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Title:When are investors' uncertainty judgments influenced by their perceptions about analyst herding?
Author(s):Keshk, Walied
Director of Research:Elliott, W. Brooke
Doctoral Committee Chair(s):Elliott, W. Brooke
Doctoral Committee Member(s):Jackson, Kevin E.; Krische, Susan D.; Weisbenner, Scott
Department / Program:Accountancy
Discipline:Accountancy
Degree Granting Institution:University of Illinois at Urbana-Champaign
Degree:Ph.D.
Genre:Dissertation
Subject(s):Analyst Herding
Analyst Forecast Dispersion, Uncertainty Judgments
Directional Preferences
Temporal Order
Earnings Volatility
Abstract:While prior research documents that analyst sometimes herd their forecasts, very few studies investigate how investors’ judgments are influenced by their perceptions about the likelihood of analyst herding. In this dissertation, I conduct two experimental studies to investigate conditions under which investors’ assessments of uncertainty about future earnings are influenced by their perceptions about the likelihood of analyst herding. My first study extends research on the determinants of forecasters’ uncertainty judgments by examining the joint influence of analyst forecast dispersion and earnings volatility on investors’ uncertainty judgments, to provide insights into whether investors consider the likelihood of analyst herding in a situation that allows for, but does not prompt investors to think of, herding. Results suggest that investors do not consider the likelihood of analyst herding based on the relation between analyst forecast dispersion and earnings volatility. My second study provides a potential explanation for the mixed findings documented in prior research about investors’ reactions to the likelihood of analyst herding by examining the joint influence of the temporal order and preference-consistency of analyst forecasts on investors’ uncertainty judgments. Results suggest that investors consider the likelihood of analyst herding, and perceptions about herding influence investors’ uncertainty judgments, when analyst forecasts are preference-inconsistent, but not when analyst forecasts are preference-consistent. In addition, my second study extends research on investors’ credulity by suggesting that motivated reasoning and skepticism can be an additional mechanism that contributes to that credulity. Further, the findings of my two studies provide implications and opportunities for future research on investors’ reactions to the characteristics of analyst forecasts, investors’ reactions to the likelihood of analyst herding, and the determinants of investors’ uncertainty judgments.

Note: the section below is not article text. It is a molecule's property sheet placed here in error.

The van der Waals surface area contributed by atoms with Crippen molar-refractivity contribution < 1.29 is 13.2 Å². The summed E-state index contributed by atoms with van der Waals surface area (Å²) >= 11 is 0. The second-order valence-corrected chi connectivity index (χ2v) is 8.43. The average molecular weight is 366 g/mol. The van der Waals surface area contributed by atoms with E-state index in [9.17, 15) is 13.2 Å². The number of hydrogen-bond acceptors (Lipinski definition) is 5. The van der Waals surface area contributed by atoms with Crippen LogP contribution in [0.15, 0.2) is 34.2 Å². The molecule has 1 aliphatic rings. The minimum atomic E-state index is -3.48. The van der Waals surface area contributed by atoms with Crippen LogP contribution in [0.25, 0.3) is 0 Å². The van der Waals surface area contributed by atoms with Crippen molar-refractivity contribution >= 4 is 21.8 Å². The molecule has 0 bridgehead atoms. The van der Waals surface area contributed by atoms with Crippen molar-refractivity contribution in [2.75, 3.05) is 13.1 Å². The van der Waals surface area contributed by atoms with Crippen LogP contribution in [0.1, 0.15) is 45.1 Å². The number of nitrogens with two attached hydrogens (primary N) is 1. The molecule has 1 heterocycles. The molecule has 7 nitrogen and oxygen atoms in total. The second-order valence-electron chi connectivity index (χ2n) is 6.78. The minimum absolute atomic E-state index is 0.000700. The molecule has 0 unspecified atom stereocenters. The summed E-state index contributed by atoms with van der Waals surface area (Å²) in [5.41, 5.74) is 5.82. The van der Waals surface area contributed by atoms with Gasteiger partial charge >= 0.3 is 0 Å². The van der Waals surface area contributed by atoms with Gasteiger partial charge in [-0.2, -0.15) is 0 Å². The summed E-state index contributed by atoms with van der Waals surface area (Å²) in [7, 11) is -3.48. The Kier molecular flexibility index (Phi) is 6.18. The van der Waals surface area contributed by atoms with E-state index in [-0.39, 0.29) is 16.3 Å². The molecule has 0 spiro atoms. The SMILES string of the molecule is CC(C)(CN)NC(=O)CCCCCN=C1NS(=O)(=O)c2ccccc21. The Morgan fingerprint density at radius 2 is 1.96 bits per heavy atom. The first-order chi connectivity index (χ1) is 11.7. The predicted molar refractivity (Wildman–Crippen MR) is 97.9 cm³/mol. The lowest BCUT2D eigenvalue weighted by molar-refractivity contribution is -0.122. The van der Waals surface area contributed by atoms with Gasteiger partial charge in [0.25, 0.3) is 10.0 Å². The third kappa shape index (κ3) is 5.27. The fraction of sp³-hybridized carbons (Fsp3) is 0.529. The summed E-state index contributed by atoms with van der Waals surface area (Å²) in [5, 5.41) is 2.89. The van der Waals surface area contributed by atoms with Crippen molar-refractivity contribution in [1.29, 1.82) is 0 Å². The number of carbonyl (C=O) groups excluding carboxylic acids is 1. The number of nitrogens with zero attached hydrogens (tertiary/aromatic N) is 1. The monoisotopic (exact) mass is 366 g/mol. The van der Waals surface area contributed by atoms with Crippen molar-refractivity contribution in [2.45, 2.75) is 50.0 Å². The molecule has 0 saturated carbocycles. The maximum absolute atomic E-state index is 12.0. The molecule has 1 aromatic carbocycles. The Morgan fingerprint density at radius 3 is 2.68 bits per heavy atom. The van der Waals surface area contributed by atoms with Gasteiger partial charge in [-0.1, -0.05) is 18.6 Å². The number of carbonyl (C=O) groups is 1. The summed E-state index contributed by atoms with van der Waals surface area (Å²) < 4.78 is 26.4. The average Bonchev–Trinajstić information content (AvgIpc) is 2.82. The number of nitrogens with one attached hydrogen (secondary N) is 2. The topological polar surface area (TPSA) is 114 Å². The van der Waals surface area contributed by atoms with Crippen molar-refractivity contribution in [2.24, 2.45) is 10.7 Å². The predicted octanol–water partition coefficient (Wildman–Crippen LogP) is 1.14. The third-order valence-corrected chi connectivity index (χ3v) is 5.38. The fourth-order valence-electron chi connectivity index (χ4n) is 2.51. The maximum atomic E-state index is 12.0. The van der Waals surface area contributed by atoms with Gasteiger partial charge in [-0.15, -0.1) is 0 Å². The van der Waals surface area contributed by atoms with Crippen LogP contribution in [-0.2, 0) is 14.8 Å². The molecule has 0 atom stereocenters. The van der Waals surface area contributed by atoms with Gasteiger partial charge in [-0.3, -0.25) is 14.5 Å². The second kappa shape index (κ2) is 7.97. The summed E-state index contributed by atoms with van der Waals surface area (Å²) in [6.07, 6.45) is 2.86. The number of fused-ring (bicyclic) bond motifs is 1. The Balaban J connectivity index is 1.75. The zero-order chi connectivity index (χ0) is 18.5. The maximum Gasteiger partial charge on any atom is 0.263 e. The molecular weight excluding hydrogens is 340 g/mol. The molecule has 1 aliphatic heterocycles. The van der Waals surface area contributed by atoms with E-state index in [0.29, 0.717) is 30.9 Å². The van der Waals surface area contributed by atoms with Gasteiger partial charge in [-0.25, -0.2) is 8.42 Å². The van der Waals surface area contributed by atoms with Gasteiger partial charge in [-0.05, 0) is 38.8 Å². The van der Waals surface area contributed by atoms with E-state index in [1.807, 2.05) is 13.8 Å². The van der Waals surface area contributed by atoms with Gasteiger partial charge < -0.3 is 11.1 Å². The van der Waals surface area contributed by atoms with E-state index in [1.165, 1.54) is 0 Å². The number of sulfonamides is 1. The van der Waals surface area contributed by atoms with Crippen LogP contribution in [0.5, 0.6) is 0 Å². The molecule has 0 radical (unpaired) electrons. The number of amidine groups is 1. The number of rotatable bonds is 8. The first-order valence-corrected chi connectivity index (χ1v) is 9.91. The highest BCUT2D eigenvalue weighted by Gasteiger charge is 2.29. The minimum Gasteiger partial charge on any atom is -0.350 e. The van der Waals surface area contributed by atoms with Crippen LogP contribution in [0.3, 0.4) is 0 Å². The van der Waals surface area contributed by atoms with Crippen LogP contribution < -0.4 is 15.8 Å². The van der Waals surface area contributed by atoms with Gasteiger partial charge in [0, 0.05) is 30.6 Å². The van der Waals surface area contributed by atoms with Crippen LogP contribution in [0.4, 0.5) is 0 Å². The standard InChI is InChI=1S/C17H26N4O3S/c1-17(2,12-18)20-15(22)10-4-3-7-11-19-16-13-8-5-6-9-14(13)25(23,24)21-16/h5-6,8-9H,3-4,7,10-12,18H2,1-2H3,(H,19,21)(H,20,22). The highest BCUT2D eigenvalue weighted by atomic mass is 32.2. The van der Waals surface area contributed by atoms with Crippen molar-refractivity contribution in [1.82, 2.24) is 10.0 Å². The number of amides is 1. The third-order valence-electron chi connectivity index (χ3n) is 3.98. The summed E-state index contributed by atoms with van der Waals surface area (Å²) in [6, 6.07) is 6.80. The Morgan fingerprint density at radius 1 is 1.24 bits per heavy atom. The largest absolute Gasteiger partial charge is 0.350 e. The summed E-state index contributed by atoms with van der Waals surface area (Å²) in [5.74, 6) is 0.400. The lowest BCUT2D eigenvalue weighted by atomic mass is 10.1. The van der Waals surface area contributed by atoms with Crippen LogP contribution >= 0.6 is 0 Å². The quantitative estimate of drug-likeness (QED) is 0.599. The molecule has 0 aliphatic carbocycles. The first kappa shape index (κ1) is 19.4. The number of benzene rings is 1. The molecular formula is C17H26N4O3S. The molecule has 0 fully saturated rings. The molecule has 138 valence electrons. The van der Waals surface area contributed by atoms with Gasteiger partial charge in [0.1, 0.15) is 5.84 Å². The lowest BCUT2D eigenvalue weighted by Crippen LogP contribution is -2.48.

Issue Date:2012-12
URI:http://hdl.handle.net/2142/42123
Rights Information:Copyright 2012 Walied Keshk
Date Available in IDEALS:2013-02-03
2015-02-03
Date Deposited:2012-12


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